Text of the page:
Packers all-time tournament: 1967 (7) vs. 1960 (10)
First-round matchup in the all-time Green Bay Packers tournament — No. 7 seed 1967 vs. No. 10 seed 1960.
Lombardi’s last championship team had neither the best offense nor defense in the NFL yet somehow managed to win the second Super Bowl. Starr had an abysmal season – 54.8% completions, nine TDs and a career-worst 17 INTs (and the team still went 8-3-1 in the games he started). No one rushed for 500 yards (three had 400+ — Donny Anderson, Jim Grabowski and Ben Wilson) but two receivers topped 700 yards – Dale (738, 5 TDs) and Dowler (836, 4 TDs). Rookie Travis “Roadrunner” Williams provided a boost – setting an NFL record (since tied) with four touchdowns on kick returns (he’d have only 18 returns and average 41.1 yards). Cornerback Bob Jeter had eight interceptions and he, linebacker Dave Robinson and Wood were named first-team All-Pro. Green Bay allowed just 4.1 yards per play and 4.9 yards per pass attempt. Despite losing their last two games, including one to the Rams, Green Bay beat Los Angeles in the playoffs then Dallas in the infamous Ice Bowl in the NFC championship before steamrolling Oakland 33-14 in Super Bowl II.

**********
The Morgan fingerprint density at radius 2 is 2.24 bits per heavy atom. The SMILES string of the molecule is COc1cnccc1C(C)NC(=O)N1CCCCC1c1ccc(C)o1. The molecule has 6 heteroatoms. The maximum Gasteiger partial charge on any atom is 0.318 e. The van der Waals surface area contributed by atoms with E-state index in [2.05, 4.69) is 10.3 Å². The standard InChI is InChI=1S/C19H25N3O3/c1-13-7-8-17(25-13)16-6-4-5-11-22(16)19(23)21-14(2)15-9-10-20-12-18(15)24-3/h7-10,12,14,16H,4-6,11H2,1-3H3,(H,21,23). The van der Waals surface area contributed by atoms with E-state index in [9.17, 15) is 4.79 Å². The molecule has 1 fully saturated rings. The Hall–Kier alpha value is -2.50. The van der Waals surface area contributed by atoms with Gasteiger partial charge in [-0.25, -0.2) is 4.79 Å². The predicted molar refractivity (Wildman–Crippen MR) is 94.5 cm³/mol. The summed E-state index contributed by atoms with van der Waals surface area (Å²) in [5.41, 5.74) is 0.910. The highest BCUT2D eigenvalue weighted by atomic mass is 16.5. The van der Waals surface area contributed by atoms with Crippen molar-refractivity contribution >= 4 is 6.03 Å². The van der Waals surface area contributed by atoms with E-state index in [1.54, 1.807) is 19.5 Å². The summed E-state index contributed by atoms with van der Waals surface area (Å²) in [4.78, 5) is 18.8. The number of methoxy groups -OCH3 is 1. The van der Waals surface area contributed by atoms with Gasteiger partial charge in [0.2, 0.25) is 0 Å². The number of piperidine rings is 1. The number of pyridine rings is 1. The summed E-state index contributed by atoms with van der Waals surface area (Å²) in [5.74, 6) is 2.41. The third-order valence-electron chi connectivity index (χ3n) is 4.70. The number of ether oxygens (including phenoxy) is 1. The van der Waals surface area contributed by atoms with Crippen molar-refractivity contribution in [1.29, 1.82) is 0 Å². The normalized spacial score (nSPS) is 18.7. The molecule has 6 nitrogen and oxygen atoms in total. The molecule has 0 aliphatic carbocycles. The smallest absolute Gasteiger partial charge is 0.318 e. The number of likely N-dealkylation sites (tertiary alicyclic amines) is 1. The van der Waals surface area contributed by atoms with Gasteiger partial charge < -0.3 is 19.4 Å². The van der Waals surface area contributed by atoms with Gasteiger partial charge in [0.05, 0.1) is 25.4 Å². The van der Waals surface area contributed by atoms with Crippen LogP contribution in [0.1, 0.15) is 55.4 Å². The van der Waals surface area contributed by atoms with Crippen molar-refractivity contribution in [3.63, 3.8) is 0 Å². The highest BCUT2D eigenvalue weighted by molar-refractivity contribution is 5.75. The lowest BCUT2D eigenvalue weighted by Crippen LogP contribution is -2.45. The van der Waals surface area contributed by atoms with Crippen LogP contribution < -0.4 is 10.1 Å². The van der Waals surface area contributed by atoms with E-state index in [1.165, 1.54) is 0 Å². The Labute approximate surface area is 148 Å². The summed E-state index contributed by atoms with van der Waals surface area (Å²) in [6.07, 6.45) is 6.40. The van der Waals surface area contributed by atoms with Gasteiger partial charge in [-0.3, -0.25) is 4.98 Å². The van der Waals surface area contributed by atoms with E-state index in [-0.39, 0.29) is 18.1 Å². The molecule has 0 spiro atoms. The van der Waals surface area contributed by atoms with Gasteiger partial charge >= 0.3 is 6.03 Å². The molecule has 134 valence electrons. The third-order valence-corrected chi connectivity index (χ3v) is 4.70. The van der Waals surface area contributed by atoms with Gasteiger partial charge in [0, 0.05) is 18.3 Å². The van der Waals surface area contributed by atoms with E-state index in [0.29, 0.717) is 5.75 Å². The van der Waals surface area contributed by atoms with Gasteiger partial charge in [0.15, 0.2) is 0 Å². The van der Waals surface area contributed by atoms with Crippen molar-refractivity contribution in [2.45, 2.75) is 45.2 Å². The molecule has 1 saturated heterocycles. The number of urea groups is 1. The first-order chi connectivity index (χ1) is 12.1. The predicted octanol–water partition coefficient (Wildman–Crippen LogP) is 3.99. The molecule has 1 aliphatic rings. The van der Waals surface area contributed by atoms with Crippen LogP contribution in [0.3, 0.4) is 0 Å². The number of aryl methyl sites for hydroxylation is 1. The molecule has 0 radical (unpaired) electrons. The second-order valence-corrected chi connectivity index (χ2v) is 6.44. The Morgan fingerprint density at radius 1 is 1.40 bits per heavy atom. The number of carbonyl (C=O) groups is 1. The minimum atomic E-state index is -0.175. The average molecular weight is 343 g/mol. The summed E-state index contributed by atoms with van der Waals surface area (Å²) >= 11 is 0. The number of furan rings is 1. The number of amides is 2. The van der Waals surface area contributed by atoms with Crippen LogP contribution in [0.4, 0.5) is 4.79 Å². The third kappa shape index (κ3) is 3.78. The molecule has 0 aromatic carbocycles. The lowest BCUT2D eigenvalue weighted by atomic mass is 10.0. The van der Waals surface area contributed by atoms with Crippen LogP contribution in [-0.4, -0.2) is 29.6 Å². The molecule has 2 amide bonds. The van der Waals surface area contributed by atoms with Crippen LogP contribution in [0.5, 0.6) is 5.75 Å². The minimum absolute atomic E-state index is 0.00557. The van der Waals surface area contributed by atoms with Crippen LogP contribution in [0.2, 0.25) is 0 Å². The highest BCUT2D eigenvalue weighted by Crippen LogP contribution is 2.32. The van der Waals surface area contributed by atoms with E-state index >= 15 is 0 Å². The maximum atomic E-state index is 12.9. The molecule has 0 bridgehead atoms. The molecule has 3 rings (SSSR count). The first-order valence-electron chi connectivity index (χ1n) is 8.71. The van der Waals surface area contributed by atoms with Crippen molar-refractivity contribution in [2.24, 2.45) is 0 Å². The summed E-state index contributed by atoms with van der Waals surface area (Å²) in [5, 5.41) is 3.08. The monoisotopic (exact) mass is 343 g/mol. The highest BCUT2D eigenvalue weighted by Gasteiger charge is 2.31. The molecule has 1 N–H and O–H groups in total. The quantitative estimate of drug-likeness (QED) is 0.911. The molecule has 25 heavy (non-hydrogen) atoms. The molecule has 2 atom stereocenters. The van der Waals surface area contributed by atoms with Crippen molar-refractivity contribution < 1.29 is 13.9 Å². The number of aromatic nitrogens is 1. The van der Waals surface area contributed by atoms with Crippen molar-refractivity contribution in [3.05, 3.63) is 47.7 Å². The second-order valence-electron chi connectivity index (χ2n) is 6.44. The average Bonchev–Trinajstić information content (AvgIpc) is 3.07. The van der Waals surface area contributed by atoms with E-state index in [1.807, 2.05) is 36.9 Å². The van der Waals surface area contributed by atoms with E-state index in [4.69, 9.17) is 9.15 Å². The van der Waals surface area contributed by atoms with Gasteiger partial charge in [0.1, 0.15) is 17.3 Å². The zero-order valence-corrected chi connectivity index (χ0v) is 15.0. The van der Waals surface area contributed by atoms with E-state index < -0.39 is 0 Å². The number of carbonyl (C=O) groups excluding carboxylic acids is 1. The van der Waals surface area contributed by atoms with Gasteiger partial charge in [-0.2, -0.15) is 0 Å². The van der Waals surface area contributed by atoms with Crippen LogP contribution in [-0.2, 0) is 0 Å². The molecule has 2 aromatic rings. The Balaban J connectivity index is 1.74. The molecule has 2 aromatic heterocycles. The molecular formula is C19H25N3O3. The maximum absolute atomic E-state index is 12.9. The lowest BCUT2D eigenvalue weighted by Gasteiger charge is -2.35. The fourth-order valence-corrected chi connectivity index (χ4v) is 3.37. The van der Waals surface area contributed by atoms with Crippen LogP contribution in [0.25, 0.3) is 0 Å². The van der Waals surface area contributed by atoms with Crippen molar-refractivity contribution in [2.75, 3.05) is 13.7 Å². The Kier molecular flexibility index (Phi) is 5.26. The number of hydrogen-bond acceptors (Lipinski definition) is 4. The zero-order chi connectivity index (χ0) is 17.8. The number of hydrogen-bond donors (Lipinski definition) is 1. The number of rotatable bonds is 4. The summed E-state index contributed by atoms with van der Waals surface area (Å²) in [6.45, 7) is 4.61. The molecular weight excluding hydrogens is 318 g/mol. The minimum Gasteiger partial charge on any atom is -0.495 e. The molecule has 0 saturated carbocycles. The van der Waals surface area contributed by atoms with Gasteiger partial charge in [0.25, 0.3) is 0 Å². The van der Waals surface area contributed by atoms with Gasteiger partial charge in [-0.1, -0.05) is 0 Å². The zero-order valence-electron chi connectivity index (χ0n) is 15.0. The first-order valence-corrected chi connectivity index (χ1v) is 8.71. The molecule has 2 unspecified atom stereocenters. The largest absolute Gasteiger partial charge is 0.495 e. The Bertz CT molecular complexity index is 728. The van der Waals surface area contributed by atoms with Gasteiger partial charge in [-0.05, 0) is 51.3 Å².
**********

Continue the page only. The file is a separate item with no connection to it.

The dynasty was forming but not quite there yet. Green Bay finished second in the NFL in both points for and against and eventually suffered the first – and only – postseason defeat of Lombardi’s Packers head coaching tenure. Green Bay had a lethal 1-2 punch in the backfield as Taylor rushed for 1,110 yards and 11 TDs and Hornung for 671 yards and 13 TDs. The quarterback play was not strong with Starr (57.0%, 1,358 yards, 4 TD, 8 INT) and Lamar McHan (36.3%, 517 yards, 3 TD, 5 INT). Nevertheless, somehow Max McGee averaged 20.7 yards per catch (38-784-4). Bill Forrester and Henry Jordan were All-Pros. The pieces were forming as Nitschke, in his third year, made six starts and Davis joined the team after two seasons with Cleveland. The Packers lost to Philadelphia, 17-13, in the NFL championship.